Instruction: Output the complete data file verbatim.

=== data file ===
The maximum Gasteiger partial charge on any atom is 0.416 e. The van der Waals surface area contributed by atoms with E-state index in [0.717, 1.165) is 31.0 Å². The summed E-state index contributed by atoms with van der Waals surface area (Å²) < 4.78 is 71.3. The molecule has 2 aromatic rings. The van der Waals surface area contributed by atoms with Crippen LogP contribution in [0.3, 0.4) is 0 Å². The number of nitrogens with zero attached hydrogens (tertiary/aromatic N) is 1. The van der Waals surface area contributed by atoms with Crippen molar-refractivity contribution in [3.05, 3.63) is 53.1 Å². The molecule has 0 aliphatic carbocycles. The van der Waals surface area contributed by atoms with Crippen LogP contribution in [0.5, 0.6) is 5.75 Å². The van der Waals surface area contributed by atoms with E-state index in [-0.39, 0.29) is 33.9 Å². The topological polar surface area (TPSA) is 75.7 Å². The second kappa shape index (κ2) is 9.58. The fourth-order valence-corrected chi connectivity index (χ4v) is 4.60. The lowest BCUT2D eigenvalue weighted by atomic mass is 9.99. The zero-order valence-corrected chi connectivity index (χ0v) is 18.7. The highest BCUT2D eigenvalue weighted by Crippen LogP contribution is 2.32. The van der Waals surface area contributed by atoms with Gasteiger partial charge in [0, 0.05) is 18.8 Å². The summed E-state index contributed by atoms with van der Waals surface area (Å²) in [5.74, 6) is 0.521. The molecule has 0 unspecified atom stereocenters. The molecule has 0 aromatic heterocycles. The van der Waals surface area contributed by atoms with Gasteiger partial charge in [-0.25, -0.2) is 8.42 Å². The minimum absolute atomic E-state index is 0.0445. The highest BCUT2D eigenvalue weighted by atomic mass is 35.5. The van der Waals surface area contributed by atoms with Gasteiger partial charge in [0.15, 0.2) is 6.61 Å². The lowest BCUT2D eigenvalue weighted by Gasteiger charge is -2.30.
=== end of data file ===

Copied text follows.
The maximum Gasteiger partial charge on any atom is 0.416 e. The van der Waals surface area contributed by atoms with E-state index in [0.717, 1.165) is 31.0 Å². The summed E-state index contributed by atoms with van der Waals surface area (Å²) < 4.78 is 71.3. The molecule has 2 aromatic rings. The van der Waals surface area contributed by atoms with Crippen LogP contribution in [0.3, 0.4) is 0 Å². The number of nitrogens with zero attached hydrogens (tertiary/aromatic N) is 1. The van der Waals surface area contributed by atoms with Crippen molar-refractivity contribution in [3.05, 3.63) is 53.1 Å². The molecule has 0 aliphatic carbocycles. The van der Waals surface area contributed by atoms with Crippen LogP contribution in [0.5, 0.6) is 5.75 Å². The van der Waals surface area contributed by atoms with E-state index in [-0.39, 0.29) is 33.9 Å². The topological polar surface area (TPSA) is 75.7 Å². The second kappa shape index (κ2) is 9.58. The fourth-order valence-corrected chi connectivity index (χ4v) is 4.60. The lowest BCUT2D eigenvalue weighted by atomic mass is 9.99. The zero-order valence-corrected chi connectivity index (χ0v) is 18.7. The highest BCUT2D eigenvalue weighted by Crippen LogP contribution is 2.32. The van der Waals surface area contributed by atoms with Gasteiger partial charge in [0, 0.05) is 18.8 Å². The summed E-state index contributed by atoms with van der Waals surface area (Å²) in [5.74, 6) is 0.521. The molecule has 0 unspecified atom stereocenters. The molecule has 0 aromatic heterocycles. The van der Waals surface area contributed by atoms with Gasteiger partial charge in [-0.25, -0.2) is 8.42 Å². The minimum absolute atomic E-state index is 0.0445. The highest BCUT2D eigenvalue weighted by atomic mass is 35.5. The van der Waals surface area contributed by atoms with Gasteiger partial charge in [0.15, 0.2) is 6.61 Å². The lowest BCUT2D eigenvalue weighted by Gasteiger charge is -2.30.